The information on this page was provided by Garry Bryant, formerly the Kennedy Society archivist/genealogist.

Common Questions

Links to additional genealogy resources are at the bottom of the page.

What is the origin of the Kennedy name?

Basically, there are two origins of the Kennedy surname: one Scottish and the other Irish. The most commonly known Kennedy family is the Irish one made famous by the late U.S. President John F. Kennedy, whose ancestors came from Waterford.

Irish Kennedy: The Irish clan Kennedy takes its name from Kennedy, the nephew of High-King Brian Boru (1002-1014). The name Kennedy was also that of the father of Brian macKennedy Boru. This Kennedy was the King of Thomond (north Munster Province) and was killed by the Norsemen of Limerick in 951 A.D.

This Irish clan were the left hand of the powerful Dál gCais Tribe of Thomond, headed by Clan O’Brien. They resided in far eastern Clare, northern Limerick, and northern Tipperary in an area called Ormond.

Scottish Kennedy: Their home territory is in southwestern Scotland, in Ayrshire, where they were a power house. Originally they came from the western isles and are of Celtic-Norse stock. In the fifteenth century, one Ulric Kennedy fled Ayrshire to the highlands for refuge where he was granted protection under the Chief of Clan Cameron. From this Highland branch, Kennedys settled on the Isle of Skye. A branch also was established in northeast Scotland, at Aberdeen.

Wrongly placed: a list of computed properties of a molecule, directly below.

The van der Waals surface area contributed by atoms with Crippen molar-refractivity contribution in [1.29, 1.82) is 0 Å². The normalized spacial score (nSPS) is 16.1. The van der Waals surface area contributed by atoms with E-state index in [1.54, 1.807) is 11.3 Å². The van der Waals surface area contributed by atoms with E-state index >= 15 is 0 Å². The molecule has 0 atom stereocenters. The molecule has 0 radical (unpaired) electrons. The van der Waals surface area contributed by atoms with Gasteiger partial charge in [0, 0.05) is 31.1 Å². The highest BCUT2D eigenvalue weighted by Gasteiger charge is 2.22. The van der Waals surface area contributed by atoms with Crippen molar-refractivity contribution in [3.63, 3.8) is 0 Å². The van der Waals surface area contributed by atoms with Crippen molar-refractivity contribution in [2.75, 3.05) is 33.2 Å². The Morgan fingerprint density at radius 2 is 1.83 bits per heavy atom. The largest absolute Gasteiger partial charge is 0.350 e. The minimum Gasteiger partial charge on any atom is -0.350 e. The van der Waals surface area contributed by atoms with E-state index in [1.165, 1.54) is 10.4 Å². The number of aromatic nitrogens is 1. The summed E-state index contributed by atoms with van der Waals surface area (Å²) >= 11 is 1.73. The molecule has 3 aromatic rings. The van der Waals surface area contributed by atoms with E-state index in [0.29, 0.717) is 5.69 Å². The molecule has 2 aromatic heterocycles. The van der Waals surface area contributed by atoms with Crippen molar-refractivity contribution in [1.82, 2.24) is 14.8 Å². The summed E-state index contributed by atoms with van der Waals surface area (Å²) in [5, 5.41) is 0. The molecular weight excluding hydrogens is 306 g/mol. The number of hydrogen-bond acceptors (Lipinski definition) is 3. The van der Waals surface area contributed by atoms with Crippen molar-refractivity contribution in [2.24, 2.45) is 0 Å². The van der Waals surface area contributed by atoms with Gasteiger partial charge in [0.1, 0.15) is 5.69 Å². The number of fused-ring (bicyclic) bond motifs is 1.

To add to the confusion, there are the Kennedys of Northern Ireland. Many Scottish Kennedys were planters in Ulster (the province of Northern Ireland), and many Scots went to Dublin and mingled with the Irish clan. Because of this confusion, the Scottish Chief of Kennedy is willing to recognize all Kennedys as part of the clan/family.

So you can see that doing critical research is needed to determine which branch of the Scottish Kennedys, or between Scot and Irish, you descend from.

What does Kennedy mean?

Most accounts of both Kennedy families claim that the name means “ugly head” or “helmet head.” This is not correct. It is derived from the name Kenneth, meaning “head of the people/clan/tribe.”

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Who is a member of the Kennedy clan/family?

This is a very touchy subject. According to the Lord Lyon of Scotland:

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What tartan may I wear?

The only person who has a “right” to wear the Kennedy tartan is a member of the clan. However, anyone else may wear the Kennedy tartan because they descend from a Kennedy and wear it in honor or memory of that person. Or maybe they just like the design of the tartan!

There are several different tartans to consider wearing. Of Kennedy tartan design there are ancient, modern, weathered, and dress. There are also tartans called Ayrshire and Carrick, districts of Scotland. There are national Scottish tartans: Black Watch, Hunting Stewart, Jacobite, etc. And there is the American St. Andrew’s tartan and various state tartans. Those whose surname isn't Kennedy often opt for the latter because they don’t quite feel comfortable wearing a Kennedy tartan.

One taboo in wearing tartan is wearing those of two different clans. It has been suggested in the past that a man could wear a tie in his mother’s clan tartan, but this is not correct. Even the same tartan tie as one’s kilt is discouraged.